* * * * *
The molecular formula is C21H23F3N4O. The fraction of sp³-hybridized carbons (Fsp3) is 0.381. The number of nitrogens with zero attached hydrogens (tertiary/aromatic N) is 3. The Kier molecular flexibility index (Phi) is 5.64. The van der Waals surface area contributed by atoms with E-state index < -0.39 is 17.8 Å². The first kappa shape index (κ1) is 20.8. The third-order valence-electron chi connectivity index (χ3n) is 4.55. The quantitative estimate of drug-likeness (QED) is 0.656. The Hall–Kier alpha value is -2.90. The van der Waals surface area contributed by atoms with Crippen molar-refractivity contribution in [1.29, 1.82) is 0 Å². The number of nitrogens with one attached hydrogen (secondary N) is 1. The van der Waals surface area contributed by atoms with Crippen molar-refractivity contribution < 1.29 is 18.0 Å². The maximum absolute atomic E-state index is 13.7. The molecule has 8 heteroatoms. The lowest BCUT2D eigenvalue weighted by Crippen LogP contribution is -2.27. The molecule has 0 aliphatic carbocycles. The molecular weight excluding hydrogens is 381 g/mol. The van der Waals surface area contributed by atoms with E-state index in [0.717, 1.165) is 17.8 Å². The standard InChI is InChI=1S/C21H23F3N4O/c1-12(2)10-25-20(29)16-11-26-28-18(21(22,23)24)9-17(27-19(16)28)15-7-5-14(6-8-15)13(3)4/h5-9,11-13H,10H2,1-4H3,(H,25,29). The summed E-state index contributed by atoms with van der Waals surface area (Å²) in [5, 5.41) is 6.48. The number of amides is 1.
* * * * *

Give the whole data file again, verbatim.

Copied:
The molecular formula is C21H23F3N4O. The fraction of sp³-hybridized carbons (Fsp3) is 0.381. The number of nitrogens with zero attached hydrogens (tertiary/aromatic N) is 3. The Kier molecular flexibility index (Phi) is 5.64. The van der Waals surface area contributed by atoms with E-state index < -0.39 is 17.8 Å². The first kappa shape index (κ1) is 20.8. The third-order valence-electron chi connectivity index (χ3n) is 4.55. The quantitative estimate of drug-likeness (QED) is 0.656. The Hall–Kier alpha value is -2.90. The van der Waals surface area contributed by atoms with Crippen molar-refractivity contribution in [1.29, 1.82) is 0 Å². The number of nitrogens with one attached hydrogen (secondary N) is 1. The van der Waals surface area contributed by atoms with Crippen molar-refractivity contribution < 1.29 is 18.0 Å². The maximum absolute atomic E-state index is 13.7. The molecule has 8 heteroatoms. The lowest BCUT2D eigenvalue weighted by Crippen LogP contribution is -2.27. The molecule has 0 aliphatic carbocycles. The molecular weight excluding hydrogens is 381 g/mol. The van der Waals surface area contributed by atoms with E-state index in [0.717, 1.165) is 17.8 Å². The standard InChI is InChI=1S/C21H23F3N4O/c1-12(2)10-25-20(29)16-11-26-28-18(21(22,23)24)9-17(27-19(16)28)15-7-5-14(6-8-15)13(3)4/h5-9,11-13H,10H2,1-4H3,(H,25,29). The summed E-state index contributed by atoms with van der Waals surface area (Å²) in [5, 5.41) is 6.48. The number of amides is 1.